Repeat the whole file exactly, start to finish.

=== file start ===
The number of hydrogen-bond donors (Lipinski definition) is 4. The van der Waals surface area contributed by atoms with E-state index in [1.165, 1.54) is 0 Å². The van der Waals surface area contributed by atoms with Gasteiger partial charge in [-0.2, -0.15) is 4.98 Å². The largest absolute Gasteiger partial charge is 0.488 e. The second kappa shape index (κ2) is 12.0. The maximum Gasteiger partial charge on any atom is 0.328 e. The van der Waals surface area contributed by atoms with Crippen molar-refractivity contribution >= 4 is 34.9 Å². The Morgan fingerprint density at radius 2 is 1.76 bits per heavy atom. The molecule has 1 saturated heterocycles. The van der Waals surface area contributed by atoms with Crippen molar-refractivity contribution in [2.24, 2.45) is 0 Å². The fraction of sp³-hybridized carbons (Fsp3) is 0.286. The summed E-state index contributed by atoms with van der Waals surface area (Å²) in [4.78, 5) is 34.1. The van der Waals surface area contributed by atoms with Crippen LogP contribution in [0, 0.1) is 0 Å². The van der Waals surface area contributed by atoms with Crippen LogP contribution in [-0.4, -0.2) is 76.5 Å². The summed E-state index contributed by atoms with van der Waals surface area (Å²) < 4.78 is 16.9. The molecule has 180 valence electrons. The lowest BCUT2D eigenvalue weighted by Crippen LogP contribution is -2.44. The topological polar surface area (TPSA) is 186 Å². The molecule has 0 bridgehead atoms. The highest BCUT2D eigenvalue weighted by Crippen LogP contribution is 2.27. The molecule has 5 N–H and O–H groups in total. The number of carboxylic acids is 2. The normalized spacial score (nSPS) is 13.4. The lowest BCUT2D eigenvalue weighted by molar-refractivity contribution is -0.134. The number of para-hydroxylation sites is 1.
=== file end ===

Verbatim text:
The number of hydrogen-bond donors (Lipinski definition) is 4. The van der Waals surface area contributed by atoms with E-state index in [1.165, 1.54) is 0 Å². The van der Waals surface area contributed by atoms with Gasteiger partial charge in [-0.2, -0.15) is 4.98 Å². The largest absolute Gasteiger partial charge is 0.488 e. The second kappa shape index (κ2) is 12.0. The maximum Gasteiger partial charge on any atom is 0.328 e. The van der Waals surface area contributed by atoms with Crippen molar-refractivity contribution >= 4 is 34.9 Å². The Morgan fingerprint density at radius 2 is 1.76 bits per heavy atom. The molecule has 1 saturated heterocycles. The van der Waals surface area contributed by atoms with Crippen molar-refractivity contribution in [2.24, 2.45) is 0 Å². The fraction of sp³-hybridized carbons (Fsp3) is 0.286. The summed E-state index contributed by atoms with van der Waals surface area (Å²) in [4.78, 5) is 34.1. The van der Waals surface area contributed by atoms with Crippen LogP contribution in [0, 0.1) is 0 Å². The van der Waals surface area contributed by atoms with Crippen LogP contribution in [-0.4, -0.2) is 76.5 Å². The summed E-state index contributed by atoms with van der Waals surface area (Å²) < 4.78 is 16.9. The molecule has 180 valence electrons. The lowest BCUT2D eigenvalue weighted by Crippen LogP contribution is -2.44. The topological polar surface area (TPSA) is 186 Å². The molecule has 0 bridgehead atoms. The highest BCUT2D eigenvalue weighted by Crippen LogP contribution is 2.27. The molecule has 5 N–H and O–H groups in total. The number of carboxylic acids is 2. The normalized spacial score (nSPS) is 13.4. The lowest BCUT2D eigenvalue weighted by molar-refractivity contribution is -0.134. The number of para-hydroxylation sites is 1.